pasha-introspectiveTo the left you see a picture of the world-renowned actor, philanthropist, and pufferfish: Pasha Parovoz. He’s been in the city he calls home, the ever-creative and weird hub of culture that is San Francisco, since February of this year. Fresh off his return from shooting Moby Dick 3: The Reckoning in Brazil, he’s been working to lose the weight he’s put on in the wake of the film’s moderate success in anticipation of his next role (whatever that may be). I traveled to the Mission District and sat down outside of Pasha’s humble tank in the fish theater at 826 Valencia-—the non-profit where he devotes all of his time to entertaining children and adults–to talk to him about his work, his life, and his passions.

Mr. Parovoz, Pasha, thank you for meeting with me. My first question is regarding your influences: who made you want to act? Who gave you your first taste of the stage?

Oh, you know it was the fish I associated with, really. It also helped that that one of those fish was Balthazar, Eddie Cantor’s striped bass, who, as you know, essentially brought maritime vaudeville to the mainstream (pun intended).

You worked with Balthazar the Bass? He’s a legend, but no one’s seen him in decades.

Oh yes, well he was already quite isolated when we met, but as he’s gotten older he’s become very coy.

How do you keep all the shows in the fish theater fresh everyday?

Well I work off the crowd, Del Close is a huge influence. I like to break down the fourth wall with the audience and put my face against the glass and just swim back and forth. It really moves them when I move. Some of the standards are the works of Tennessee Williams, the crowds love when I puff up at the famous “STELLA” line. Other than that I do Shakespearean classics. But it’s my monologues that really draw the people in, my words are so powerful that the other fish actually have to hide.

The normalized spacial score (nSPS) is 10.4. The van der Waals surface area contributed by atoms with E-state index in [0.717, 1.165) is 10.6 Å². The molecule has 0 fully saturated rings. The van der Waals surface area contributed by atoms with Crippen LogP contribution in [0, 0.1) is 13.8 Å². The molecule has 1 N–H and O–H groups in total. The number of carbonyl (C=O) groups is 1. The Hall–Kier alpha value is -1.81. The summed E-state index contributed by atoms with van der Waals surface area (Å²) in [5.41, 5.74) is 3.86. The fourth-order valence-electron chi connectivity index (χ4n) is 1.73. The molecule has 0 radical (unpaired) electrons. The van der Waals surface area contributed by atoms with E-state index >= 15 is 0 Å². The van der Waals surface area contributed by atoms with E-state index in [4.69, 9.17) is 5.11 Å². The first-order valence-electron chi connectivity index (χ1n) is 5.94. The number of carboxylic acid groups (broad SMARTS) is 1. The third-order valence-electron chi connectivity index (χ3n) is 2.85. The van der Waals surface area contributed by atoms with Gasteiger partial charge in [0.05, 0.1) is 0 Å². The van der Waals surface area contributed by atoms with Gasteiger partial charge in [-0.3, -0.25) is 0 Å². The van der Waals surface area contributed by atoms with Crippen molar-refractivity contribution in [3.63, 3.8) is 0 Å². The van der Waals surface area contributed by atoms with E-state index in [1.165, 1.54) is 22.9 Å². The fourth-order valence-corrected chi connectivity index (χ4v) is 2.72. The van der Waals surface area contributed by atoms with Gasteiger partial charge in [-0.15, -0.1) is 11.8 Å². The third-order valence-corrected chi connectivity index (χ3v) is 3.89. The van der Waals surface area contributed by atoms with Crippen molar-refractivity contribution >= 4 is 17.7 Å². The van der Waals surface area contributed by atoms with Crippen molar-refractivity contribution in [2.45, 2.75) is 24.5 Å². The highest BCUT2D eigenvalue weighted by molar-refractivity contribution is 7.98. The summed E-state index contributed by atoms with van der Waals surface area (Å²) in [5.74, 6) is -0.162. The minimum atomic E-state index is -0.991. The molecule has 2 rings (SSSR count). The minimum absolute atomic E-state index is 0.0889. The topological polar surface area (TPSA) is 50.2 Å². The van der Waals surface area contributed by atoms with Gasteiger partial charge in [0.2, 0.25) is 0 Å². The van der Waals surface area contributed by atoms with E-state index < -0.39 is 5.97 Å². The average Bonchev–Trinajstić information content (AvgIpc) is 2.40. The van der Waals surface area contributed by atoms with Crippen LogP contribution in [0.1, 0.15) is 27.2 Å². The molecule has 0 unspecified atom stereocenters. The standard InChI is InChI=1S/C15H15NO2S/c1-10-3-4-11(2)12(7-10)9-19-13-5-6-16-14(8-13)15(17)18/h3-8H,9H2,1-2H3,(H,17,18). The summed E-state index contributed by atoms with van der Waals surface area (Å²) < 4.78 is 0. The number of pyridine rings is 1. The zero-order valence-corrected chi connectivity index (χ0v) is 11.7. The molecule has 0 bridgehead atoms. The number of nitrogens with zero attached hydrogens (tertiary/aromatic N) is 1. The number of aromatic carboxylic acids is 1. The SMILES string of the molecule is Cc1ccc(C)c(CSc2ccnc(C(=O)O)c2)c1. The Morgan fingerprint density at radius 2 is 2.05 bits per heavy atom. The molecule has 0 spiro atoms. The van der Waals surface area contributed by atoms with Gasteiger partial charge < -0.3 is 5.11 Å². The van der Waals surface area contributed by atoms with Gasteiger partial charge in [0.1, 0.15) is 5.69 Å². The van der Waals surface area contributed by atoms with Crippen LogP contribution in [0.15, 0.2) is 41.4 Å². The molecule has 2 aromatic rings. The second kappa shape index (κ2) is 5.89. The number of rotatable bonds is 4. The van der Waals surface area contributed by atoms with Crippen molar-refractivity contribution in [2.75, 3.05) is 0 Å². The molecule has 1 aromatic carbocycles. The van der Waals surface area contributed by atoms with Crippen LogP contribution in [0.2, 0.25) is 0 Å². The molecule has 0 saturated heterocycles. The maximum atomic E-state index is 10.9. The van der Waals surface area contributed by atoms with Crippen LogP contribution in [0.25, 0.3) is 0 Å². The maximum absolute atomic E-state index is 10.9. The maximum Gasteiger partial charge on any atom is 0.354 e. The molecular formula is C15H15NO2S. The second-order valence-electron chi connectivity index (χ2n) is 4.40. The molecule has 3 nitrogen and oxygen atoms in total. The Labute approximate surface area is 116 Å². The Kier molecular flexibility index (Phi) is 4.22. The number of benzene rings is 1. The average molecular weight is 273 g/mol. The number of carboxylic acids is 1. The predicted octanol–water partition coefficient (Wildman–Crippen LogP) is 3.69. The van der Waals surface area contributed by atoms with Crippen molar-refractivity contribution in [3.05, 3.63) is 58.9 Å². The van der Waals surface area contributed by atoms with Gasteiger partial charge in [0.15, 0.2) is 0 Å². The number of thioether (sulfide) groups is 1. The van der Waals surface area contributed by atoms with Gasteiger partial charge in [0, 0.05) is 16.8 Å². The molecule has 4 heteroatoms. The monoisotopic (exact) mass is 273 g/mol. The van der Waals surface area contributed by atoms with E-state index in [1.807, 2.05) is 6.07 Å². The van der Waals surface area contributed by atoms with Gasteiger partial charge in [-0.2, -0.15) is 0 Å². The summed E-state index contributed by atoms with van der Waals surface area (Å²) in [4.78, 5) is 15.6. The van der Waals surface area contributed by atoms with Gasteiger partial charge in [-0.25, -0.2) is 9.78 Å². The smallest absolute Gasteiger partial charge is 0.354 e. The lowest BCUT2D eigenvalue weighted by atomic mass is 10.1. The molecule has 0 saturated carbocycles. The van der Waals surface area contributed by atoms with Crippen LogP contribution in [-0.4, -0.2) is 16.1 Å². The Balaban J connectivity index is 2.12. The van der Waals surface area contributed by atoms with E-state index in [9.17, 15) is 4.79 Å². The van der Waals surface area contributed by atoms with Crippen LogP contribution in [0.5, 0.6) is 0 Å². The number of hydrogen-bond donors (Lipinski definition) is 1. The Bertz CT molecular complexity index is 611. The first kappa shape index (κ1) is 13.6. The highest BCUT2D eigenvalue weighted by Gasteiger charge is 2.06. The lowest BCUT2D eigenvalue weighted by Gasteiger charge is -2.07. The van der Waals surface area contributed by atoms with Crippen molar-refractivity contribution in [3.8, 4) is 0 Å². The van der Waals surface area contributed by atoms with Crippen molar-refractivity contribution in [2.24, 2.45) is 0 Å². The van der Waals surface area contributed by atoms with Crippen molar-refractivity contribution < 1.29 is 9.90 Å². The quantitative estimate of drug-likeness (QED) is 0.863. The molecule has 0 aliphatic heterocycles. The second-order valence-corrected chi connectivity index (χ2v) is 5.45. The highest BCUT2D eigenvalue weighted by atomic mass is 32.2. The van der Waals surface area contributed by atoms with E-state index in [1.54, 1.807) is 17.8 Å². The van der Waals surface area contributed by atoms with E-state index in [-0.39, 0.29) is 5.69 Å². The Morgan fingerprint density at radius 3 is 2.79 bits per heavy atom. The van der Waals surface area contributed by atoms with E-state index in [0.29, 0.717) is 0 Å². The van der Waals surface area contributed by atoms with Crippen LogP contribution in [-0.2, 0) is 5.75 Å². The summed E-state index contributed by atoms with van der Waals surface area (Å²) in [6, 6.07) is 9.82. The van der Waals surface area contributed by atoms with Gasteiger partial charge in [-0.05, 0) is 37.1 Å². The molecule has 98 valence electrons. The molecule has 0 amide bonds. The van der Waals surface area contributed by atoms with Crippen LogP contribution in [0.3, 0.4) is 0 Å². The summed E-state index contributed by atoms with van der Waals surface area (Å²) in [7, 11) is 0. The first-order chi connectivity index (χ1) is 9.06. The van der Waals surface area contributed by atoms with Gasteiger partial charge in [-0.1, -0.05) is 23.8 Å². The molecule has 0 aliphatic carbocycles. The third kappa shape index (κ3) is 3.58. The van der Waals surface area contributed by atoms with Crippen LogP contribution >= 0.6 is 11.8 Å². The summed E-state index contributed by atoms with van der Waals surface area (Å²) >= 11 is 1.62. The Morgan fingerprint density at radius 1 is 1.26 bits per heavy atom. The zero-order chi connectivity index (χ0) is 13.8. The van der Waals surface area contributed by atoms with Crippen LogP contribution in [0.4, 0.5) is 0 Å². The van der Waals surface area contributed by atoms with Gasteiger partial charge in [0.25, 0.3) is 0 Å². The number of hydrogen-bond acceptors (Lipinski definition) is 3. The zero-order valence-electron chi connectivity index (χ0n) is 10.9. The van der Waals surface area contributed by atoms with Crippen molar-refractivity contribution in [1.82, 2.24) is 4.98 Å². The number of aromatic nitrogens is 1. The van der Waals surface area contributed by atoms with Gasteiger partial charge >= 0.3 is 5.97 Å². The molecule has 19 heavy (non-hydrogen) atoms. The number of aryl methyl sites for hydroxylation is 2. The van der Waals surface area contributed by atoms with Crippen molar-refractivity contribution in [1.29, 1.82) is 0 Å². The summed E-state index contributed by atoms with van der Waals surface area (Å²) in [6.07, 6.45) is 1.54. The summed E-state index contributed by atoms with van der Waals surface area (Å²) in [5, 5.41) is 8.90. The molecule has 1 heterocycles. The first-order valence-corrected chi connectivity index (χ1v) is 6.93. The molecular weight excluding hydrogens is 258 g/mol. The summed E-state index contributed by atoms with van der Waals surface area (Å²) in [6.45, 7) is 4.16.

Your most recent work was shot in Brazil, that must have been thrilling.

Oh you can’t imagine. I always get self-conscious filming, though, because, as you know, the camera adds ten pounds, which for a pufferfish is a lot. It wasn’t easy with all that good food around. The krill off the coast of Brazil has an addictive flavor. But we had a great time, Moby Dick 3: The Reckoning has been doing pretty well in small midnight showings in cult theaters across the country.

Tell me about the place that you call home, 826 Valencia.

826 is a non-profit dedicated to supporting students ages 6 to 18 with their creative and expository writing skills, and to helping teachers inspire their students to write. Our services are structured around the understanding that great leaps in learning can happen with one-on-one attention and that strong writing skills are fundamental to future success. I live in the Pirate Supply Store in front of the writing center.

I understand you have a plug.

I’m plugging Birthdays.

Birthdays?

My Birthday, and more importantly your Birthday! This Saturday, August 23, we will be celebrating Vouched San Francisco’s Birthday at Milk Bar in the Haight district of San Francisco! It starts at 6PM. The proceeds from the event will benefit 826 Valencia!

Well I think we’re about out of time, you have a performance coming up right?

Yes, that’s right, thank you for your time and for interviewing me. Will you stay for the show? We will be performing a stage-adaptation of “Bonnie and Clyde”

Sounds amazing.

Video

Jarett Kobek’s BTW: BOOK TRAILER

9 Oct

Jarett Kobek’s new book BTW will be released next month from Penny-Ante Editions, and Vouched SF has things up our sleeves. Exciting things! Things that will make your hearts hot and tight. For now, we will just tease you with this weird and beautiful book trailer.

Starring:
Dorothy Tunnell (dancing person)